What could be sadder than seeing a worn wooden box marked “Donations for the Poor” at the back of your church? Dropping your coins in and hearing them hit the empty wooden bottom with a hollow clunk.
Maybe it fills up fast and they empty it on the hour, I told myself when it happened to me today.
Then I stopped at the rows of candles in the alcove by the side door and was faced with a dilemma. I had a bunch of people I wanted to remember, but there was only one unlit candle left.
I decided that even though none of these dearly departed souls had ever met each other, they were all linked through me. And I’d be the one lighting the candle, so maybe they wouldn’t mind sharing. Strange logic, I know.
So lit it I did. Then I prayed they were all at peace.
It’s funny. Lighting a candle seems like such a small gesture, so inconsequential really, and yet it feels so big, so significant at the same time. Is it the bringing of light from darkness? Watching the flame flicker higher? Seeing the dead wick come alive?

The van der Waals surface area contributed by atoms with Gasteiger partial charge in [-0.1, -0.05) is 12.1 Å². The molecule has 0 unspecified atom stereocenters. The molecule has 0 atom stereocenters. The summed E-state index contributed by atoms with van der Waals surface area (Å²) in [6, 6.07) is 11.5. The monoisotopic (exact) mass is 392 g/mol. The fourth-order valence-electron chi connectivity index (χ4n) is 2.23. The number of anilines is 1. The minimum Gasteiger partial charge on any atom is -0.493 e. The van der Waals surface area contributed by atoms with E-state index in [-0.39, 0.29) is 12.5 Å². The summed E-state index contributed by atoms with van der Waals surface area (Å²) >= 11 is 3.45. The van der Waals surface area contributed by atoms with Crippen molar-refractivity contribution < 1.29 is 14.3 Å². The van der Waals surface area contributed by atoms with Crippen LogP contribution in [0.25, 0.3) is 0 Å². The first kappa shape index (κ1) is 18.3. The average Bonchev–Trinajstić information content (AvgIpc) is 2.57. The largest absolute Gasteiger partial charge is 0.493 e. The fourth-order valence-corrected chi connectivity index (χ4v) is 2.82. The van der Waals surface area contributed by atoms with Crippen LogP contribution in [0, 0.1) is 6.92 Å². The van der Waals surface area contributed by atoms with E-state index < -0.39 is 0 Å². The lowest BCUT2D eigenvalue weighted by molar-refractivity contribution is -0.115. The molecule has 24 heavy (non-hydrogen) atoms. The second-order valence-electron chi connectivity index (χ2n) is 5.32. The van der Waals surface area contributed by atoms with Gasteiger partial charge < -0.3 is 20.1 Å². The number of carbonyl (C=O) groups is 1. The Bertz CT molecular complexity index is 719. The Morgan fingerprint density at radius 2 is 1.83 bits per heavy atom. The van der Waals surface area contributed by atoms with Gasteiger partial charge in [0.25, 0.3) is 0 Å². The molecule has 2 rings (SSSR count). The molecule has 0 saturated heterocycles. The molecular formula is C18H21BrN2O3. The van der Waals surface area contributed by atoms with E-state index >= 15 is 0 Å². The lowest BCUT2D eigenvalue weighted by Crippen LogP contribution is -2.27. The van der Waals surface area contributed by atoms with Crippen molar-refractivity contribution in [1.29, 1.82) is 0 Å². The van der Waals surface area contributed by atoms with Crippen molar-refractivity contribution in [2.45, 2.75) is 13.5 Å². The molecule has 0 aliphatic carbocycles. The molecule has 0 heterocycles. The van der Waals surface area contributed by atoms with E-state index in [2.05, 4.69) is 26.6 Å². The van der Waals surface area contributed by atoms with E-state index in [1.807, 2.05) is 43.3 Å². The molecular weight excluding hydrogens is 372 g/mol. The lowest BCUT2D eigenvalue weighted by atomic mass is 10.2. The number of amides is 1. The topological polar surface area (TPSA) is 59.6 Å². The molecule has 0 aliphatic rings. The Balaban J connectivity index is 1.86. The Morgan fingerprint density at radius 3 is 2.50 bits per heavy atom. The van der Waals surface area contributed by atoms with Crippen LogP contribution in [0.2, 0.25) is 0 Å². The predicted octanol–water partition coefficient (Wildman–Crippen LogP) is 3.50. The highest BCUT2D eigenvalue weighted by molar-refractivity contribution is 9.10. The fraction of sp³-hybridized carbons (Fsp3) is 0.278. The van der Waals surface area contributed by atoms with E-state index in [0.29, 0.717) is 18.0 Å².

Whatever it is, a lot of us must feel it. For when I walked away, all the candles were burning bright ….
P.S. One website, Gratefulness.org, has created a lovely, peaceful website that allows you to a light candle online — really. As the opening page on Light a Candle says, “A solitary candle brings light to the darkness and serves as a reminder of the power of the human spirit.” Check it out and light a candle, it’s pretty cool.